The cheese meister

So if freshly made ricotta tastes this good, imagine if I made my own cheese! How great would that taste? I stopped buying pre-shredded cheese a while ago. It’s true I hate hate hate using the box grater (or worse the clean-up nightmare of the food processor) but if it’s good enough for Martha Stewart I suppose I can deal with it. Grating your own cheese simply tastes better. As an added plus you don’t have the non-recyclable plastic it comes in, nor do you ingest whatever they put on it to stop it from molding.

So after Karen gave me her house-made ricotta and I had spared no expense or effort (that damn box grater) to match the quality of her cheese I had a realization. I thought, hey, if ricotta is this delicious and makes this much difference, and as an added plus (I like the additional added plusses) it’s this easy to make, why not make my own . . . I don’t know. . . Stilton?

Just what I need, another hobby. And one that would make my condo smell like butt. The smell of cheese making is not always fragrant as one might imagine.

I recall that when I was in college I gave my grandfather a cheese making kit for Christmas. I have no idea what I was thinking. He, not being the most gracious person on Earth, asked me why in the world would I think he wanted to make cheese? Like I said, I don’t know what I was thinking. In any event, about a month later I received, in the mail at school in Madison, a plastic bag of something that appeared similar in consistency, but not color, to cottage cheese.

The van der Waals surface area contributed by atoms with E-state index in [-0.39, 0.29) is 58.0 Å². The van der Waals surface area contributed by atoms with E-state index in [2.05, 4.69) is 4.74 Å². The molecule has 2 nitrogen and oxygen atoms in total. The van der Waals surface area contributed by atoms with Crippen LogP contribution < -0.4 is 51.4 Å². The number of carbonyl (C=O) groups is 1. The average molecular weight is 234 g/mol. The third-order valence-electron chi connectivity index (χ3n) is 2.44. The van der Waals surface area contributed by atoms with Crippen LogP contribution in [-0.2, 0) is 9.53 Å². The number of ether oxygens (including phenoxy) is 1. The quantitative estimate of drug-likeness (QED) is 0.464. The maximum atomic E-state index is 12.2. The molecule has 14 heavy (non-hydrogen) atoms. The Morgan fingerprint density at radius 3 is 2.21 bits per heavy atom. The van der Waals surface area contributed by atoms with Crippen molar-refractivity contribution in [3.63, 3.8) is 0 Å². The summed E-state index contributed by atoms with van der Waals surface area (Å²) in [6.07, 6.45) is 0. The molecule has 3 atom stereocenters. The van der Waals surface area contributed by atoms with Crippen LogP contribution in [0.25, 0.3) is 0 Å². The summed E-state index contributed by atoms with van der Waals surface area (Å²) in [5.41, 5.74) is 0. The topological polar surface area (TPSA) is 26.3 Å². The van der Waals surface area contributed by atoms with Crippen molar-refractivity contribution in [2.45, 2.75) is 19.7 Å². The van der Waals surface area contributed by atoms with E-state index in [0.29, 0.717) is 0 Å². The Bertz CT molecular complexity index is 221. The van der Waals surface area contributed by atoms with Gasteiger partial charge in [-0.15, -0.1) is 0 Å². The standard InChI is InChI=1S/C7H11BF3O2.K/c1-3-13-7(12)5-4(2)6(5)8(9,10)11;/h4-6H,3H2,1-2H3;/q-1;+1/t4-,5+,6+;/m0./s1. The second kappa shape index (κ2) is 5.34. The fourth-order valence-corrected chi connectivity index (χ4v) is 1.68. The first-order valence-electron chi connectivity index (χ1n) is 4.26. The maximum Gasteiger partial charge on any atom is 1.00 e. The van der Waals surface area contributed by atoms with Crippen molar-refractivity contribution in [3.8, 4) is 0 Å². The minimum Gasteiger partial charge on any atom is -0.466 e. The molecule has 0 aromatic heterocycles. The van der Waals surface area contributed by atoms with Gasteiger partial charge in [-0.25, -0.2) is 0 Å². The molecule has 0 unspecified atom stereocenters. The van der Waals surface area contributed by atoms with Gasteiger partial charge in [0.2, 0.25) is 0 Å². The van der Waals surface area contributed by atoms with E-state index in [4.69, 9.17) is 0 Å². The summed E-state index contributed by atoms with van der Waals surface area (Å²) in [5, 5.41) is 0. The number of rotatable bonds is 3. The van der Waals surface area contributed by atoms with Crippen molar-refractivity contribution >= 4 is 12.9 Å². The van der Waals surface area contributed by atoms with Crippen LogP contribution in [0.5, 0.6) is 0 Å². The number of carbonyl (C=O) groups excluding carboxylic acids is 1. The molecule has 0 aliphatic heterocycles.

I threw it away.

I’m going to stick with being the recipient of Karen’s largess. 

Fresh ricotta

Karen has begun to make her own cheese. She’s started with ricotta and I was the beneficiary of her most recent effort. It was delicious. I know she wanted me to use it for something extraordinary (she sent me about 70 recipes for exotic things like kale stuffed ricotta balls en flambé) but to me, you say ricotta, I say lasagna. I knew I need to make something out of the ordinary. And I did.

Using my recent experience with chopped mushrooms, I bought some pretty dry portobello mushrooms (the drier the better, I reasoned. The less moisture in them the better, plus the dirt falls of them if they are dry) and created the base for the lasagna. I added a half pound of fresh sautéed spinach. 

I used glorious Italian pasta, made a lovely besciamella sauce, hand-grated my other cheeses (no more plastic bagged, pre-shredded cheese in this house!) and topped it off with herb marinated olives.

I was in such a hurry to eat it I neglected to take a picture of it. And it was beautiful and tasted like heaven. 

Unfortunately, I will now have to make my own ricotta. But, you know, I just love all that fussing.